Interpretation: 4 tips for successful text analysis + example

Especially in school, you’ll have to write an interpretation every now and then. Whether in English, History or of course German – exams and homework often include text analysis. But even in humanities courses you often still have to interpret texts. You can find out exactly how to do this below.

You learn to interpret texts as a basic craft in school. This is often not so easy and requires some practice. We’ll explain how to build a good interpretation and what all belongs in a comprehensive text analysis.

What an interpretation is

What an interpretation is

Interpretation generally means the interpretation of something given. Already the Latin translation suggests it. Because translated the term means as much as Explanation or Interpretation. You can interpret different facts, for example the statement of an acquaintance, music, art and especially literature. On your educational path, you will probably encounter text interpretation often. So you should be able to master it well.

You can tell when text interpretation is required by keywords such as "interpret" or "analyze". Then you are expected to look closely at the text and read between the lines. Even though you may find this difficult at first, you can quickly learn how to interpret correctly and what belongs in a good interpretation. Because although much Interpretation is advantageous, there are also some formal principles, which you can use as a guide for your interpretation.

However, you should distinguish between an interpretation in your studies and an analysis as you learn it in school. While clear structures are given in school, you can use different structures in your studies – for example, in literary studies Methods of analysis refer to. In the following, we focus primarily on text interpretation for schools. However, you will also learn some things that can be beneficial for a text analysis in your studies.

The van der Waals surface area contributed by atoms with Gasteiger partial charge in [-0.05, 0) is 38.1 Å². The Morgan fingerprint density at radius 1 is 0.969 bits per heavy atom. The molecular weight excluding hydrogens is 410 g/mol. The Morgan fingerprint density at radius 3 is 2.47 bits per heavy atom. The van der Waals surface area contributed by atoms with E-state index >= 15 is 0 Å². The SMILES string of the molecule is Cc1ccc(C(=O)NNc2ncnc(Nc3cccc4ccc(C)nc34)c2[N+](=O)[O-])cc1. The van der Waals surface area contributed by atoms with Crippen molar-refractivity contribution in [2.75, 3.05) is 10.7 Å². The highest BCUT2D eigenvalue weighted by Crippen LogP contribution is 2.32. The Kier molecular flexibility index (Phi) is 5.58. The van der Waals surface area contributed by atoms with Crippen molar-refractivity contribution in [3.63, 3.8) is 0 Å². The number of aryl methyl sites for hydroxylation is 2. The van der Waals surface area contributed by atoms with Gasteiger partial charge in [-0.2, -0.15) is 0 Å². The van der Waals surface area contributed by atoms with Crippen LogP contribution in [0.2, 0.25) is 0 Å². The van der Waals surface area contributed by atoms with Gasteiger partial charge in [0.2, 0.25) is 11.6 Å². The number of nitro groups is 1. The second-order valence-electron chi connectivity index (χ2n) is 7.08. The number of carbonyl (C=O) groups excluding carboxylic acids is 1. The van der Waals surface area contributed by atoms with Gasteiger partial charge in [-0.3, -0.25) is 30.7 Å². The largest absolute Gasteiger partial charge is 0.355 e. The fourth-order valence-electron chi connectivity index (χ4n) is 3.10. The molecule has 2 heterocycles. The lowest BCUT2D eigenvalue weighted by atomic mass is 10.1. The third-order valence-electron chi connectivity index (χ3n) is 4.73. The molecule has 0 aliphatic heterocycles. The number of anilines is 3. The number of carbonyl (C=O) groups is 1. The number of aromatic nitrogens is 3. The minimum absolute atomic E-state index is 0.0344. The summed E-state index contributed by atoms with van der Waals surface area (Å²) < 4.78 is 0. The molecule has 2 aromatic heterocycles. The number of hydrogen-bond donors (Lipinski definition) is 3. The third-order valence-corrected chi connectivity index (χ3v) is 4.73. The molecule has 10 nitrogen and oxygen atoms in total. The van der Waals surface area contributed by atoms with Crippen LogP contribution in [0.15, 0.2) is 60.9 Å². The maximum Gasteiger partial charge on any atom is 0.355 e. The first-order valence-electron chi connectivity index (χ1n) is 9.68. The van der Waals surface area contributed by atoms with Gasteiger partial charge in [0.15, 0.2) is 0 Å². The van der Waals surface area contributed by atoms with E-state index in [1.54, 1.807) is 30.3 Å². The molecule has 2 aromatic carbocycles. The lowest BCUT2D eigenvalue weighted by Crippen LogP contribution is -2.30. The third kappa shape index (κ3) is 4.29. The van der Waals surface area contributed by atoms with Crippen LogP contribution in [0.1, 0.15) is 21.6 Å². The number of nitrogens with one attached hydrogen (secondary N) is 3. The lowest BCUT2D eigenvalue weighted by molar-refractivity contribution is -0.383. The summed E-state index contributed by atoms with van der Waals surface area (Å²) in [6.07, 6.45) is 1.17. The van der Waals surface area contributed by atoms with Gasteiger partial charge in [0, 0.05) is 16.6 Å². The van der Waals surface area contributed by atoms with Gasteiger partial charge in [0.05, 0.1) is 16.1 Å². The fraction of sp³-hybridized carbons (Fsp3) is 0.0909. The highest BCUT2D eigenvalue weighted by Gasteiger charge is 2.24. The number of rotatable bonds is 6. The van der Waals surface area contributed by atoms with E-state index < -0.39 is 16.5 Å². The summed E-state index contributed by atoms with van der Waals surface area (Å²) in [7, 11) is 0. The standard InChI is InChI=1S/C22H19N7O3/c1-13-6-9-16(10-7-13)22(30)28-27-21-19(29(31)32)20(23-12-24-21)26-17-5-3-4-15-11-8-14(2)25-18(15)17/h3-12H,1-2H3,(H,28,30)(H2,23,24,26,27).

How to write an analysis

How to write an analysis

An interpretation that you have to write as homework or classwork in school always follows the same scheme. In order to write a good text analysis, you should always keep this scheme in mind and work through the individual points so that you do not forget anything. It is best to write a notepad or a to-do list on which you note down which aspects you are still missing in your interpretation.

Structure of an interpretation

First of all, it is important that you structure your interpretation correctly. Because in text interpretation there is a fixed structurer, which you should always keep in mind so that your interpretation makes sense. This way you will not only make sure that you include all the important points in your analysis, but you will also have a logical structure that supports your train of thought and thus helps you to form good arguments that support your interpretation of the text. In general, you can divide your interpretation of the text into six steps divide.